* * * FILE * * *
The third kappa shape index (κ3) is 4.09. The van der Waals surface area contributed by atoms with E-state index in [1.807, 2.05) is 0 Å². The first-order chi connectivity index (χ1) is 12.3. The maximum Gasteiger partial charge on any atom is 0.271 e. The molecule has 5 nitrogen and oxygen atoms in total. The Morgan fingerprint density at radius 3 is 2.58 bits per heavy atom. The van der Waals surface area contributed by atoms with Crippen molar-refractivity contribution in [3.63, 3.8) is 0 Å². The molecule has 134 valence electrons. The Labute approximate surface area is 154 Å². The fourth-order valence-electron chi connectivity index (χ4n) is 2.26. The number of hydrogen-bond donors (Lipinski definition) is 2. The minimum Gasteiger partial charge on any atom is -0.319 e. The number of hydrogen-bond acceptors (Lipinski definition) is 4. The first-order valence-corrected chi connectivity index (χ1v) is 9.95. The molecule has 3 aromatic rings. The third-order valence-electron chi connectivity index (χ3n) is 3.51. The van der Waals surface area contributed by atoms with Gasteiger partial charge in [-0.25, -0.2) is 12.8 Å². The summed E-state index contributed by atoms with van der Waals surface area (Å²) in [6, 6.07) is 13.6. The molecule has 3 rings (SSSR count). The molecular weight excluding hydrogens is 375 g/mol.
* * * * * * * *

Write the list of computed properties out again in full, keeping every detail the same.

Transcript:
The third kappa shape index (κ3) is 4.09. The van der Waals surface area contributed by atoms with E-state index in [1.807, 2.05) is 0 Å². The first-order chi connectivity index (χ1) is 12.3. The maximum Gasteiger partial charge on any atom is 0.271 e. The molecule has 5 nitrogen and oxygen atoms in total. The Morgan fingerprint density at radius 3 is 2.58 bits per heavy atom. The van der Waals surface area contributed by atoms with Crippen molar-refractivity contribution in [3.63, 3.8) is 0 Å². The molecule has 134 valence electrons. The Labute approximate surface area is 154 Å². The fourth-order valence-electron chi connectivity index (χ4n) is 2.26. The number of hydrogen-bond donors (Lipinski definition) is 2. The minimum Gasteiger partial charge on any atom is -0.319 e. The number of hydrogen-bond acceptors (Lipinski definition) is 4. The first-order valence-corrected chi connectivity index (χ1v) is 9.95. The molecule has 3 aromatic rings. The third-order valence-electron chi connectivity index (χ3n) is 3.51. The van der Waals surface area contributed by atoms with Gasteiger partial charge in [-0.25, -0.2) is 12.8 Å². The summed E-state index contributed by atoms with van der Waals surface area (Å²) in [6, 6.07) is 13.6. The molecule has 3 rings (SSSR count). The molecular weight excluding hydrogens is 375 g/mol.